Opera from Bulgarian National Radio
The decades in which Bulgaria was rigidly embedded in the orbit of the Soviet Union inevitably controlled the programming in its opera houses. In addition to native works, some of which were included on AE 205, Opera from Bulgaria, performances were predominantly of the operas of Russia, Italy and France. German opera, in particular the works of Richard Wagner, were seldom programmed and the one selection here, Der Fliegende Holländer, and the one on AE 205, Lohengrin, were exceptions indicating how significant that loss might have been.
Bizet: Les pêcheurs de perles
Ponchielli: La Gioconda
Verdi: Don Carlo
Wagner: Der fliegende Holländer
Notes from Frank Fischer:
Following Opera from Bulgaria (AE 205), Opera from BNR (Opera from Bulgarian National Radio - AE 210) presents broadcast performances that were typical of the time. The intent of these volumes is to present as complete as possible an audio documentary of the operatic life in Bulgaria. This project would not have been possible without the support of Bulgarian National Radio. They shared the vision of Mike Richter and myself in presenting the operatic culture of Bulgaria to the international world, where especially in the West the culture was relatively unknown, through the Audio Encyclopedia. It is our hope that other countries open their operatic cultures as we are doing here.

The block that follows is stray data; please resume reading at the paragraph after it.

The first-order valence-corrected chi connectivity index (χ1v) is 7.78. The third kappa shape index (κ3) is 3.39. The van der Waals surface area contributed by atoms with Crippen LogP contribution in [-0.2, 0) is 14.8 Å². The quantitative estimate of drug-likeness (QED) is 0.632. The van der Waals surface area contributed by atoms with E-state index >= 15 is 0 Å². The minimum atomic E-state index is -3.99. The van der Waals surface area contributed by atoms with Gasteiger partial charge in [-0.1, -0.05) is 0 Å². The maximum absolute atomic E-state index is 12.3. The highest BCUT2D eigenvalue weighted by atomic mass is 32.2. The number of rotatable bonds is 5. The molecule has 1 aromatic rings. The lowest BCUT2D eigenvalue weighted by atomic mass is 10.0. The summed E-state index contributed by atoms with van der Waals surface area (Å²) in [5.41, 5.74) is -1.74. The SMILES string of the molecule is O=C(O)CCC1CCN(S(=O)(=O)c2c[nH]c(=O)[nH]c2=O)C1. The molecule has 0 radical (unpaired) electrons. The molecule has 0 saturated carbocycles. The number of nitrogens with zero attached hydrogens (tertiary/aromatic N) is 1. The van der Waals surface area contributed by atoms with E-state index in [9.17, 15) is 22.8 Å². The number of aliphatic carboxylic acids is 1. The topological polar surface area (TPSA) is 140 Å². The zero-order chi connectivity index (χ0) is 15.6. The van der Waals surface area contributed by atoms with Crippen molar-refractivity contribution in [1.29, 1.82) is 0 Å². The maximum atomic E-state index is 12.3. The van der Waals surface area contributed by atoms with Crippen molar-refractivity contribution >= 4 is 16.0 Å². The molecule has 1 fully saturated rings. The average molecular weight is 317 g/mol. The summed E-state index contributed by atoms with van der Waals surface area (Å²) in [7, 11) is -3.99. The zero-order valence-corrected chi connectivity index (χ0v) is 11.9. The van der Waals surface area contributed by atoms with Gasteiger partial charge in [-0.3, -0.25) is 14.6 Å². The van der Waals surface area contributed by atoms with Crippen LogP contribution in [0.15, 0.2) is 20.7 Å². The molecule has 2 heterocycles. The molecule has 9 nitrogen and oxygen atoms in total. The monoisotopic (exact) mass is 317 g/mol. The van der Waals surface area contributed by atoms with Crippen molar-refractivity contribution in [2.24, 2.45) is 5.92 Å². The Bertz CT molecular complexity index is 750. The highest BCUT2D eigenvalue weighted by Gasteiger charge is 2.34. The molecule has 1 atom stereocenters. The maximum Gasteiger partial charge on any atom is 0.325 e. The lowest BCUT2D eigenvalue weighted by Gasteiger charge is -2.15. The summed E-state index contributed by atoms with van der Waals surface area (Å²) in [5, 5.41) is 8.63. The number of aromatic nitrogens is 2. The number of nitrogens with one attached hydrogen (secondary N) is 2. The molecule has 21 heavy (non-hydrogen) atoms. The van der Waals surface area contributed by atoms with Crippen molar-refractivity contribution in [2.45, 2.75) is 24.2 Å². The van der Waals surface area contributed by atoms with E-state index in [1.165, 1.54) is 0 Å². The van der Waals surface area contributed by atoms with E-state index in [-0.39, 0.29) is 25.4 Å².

In completing this volume the help of the following has been indispensable to the finished product.:
- Polya Stancheva - Director General of Bulgarian National Radio
- Rossitza Kukusheva - Senior Legal Advisor of Bulgarian National Radio